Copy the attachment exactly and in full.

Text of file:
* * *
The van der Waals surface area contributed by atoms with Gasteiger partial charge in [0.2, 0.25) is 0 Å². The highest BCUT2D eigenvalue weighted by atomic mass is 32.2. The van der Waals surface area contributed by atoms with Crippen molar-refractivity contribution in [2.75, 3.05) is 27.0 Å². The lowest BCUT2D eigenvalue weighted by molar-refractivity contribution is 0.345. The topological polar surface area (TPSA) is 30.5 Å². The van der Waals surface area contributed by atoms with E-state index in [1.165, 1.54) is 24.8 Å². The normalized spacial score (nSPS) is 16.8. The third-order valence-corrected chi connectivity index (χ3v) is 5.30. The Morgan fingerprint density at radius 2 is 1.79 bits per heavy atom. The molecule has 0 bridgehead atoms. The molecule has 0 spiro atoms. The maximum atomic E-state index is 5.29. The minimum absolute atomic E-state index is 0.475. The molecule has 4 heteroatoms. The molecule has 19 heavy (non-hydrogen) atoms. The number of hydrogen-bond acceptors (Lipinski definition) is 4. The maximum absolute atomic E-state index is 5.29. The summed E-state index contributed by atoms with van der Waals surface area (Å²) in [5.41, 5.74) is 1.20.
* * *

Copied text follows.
The van der Waals surface area contributed by atoms with Gasteiger partial charge in [0.2, 0.25) is 0 Å². The highest BCUT2D eigenvalue weighted by atomic mass is 32.2. The van der Waals surface area contributed by atoms with Crippen molar-refractivity contribution in [2.75, 3.05) is 27.0 Å². The lowest BCUT2D eigenvalue weighted by molar-refractivity contribution is 0.345. The topological polar surface area (TPSA) is 30.5 Å². The van der Waals surface area contributed by atoms with E-state index in [1.165, 1.54) is 24.8 Å². The normalized spacial score (nSPS) is 16.8. The third-order valence-corrected chi connectivity index (χ3v) is 5.30. The Morgan fingerprint density at radius 2 is 1.79 bits per heavy atom. The molecule has 0 bridgehead atoms. The molecule has 0 spiro atoms. The maximum atomic E-state index is 5.29. The minimum absolute atomic E-state index is 0.475. The molecule has 4 heteroatoms. The molecule has 19 heavy (non-hydrogen) atoms. The number of hydrogen-bond acceptors (Lipinski definition) is 4. The maximum absolute atomic E-state index is 5.29. The summed E-state index contributed by atoms with van der Waals surface area (Å²) in [5.41, 5.74) is 1.20.